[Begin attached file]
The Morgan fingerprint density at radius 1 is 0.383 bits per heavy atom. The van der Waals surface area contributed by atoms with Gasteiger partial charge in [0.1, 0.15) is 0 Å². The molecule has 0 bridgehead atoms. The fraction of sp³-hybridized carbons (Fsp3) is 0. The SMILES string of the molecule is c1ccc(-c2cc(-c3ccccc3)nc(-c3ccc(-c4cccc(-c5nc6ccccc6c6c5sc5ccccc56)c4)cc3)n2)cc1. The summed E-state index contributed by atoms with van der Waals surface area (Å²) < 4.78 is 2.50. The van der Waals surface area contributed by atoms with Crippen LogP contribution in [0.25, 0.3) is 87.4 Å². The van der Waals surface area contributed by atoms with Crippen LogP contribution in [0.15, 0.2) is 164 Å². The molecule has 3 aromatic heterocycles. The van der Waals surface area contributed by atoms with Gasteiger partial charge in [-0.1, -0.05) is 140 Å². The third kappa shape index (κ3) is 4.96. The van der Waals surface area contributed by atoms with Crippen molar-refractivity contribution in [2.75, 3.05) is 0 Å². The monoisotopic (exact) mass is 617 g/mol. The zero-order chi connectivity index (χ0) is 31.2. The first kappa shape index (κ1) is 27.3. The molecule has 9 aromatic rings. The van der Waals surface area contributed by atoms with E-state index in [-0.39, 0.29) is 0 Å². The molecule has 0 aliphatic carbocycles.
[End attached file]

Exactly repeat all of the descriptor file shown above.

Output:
The Morgan fingerprint density at radius 1 is 0.383 bits per heavy atom. The van der Waals surface area contributed by atoms with Gasteiger partial charge in [0.1, 0.15) is 0 Å². The molecule has 0 bridgehead atoms. The fraction of sp³-hybridized carbons (Fsp3) is 0. The SMILES string of the molecule is c1ccc(-c2cc(-c3ccccc3)nc(-c3ccc(-c4cccc(-c5nc6ccccc6c6c5sc5ccccc56)c4)cc3)n2)cc1. The summed E-state index contributed by atoms with van der Waals surface area (Å²) < 4.78 is 2.50. The van der Waals surface area contributed by atoms with Crippen LogP contribution in [0.25, 0.3) is 87.4 Å². The van der Waals surface area contributed by atoms with Crippen LogP contribution in [0.15, 0.2) is 164 Å². The molecule has 3 aromatic heterocycles. The van der Waals surface area contributed by atoms with Gasteiger partial charge in [-0.1, -0.05) is 140 Å². The third kappa shape index (κ3) is 4.96. The van der Waals surface area contributed by atoms with Crippen molar-refractivity contribution in [2.75, 3.05) is 0 Å². The monoisotopic (exact) mass is 617 g/mol. The zero-order chi connectivity index (χ0) is 31.2. The first kappa shape index (κ1) is 27.3. The molecule has 9 aromatic rings. The van der Waals surface area contributed by atoms with E-state index in [-0.39, 0.29) is 0 Å². The molecule has 0 aliphatic carbocycles.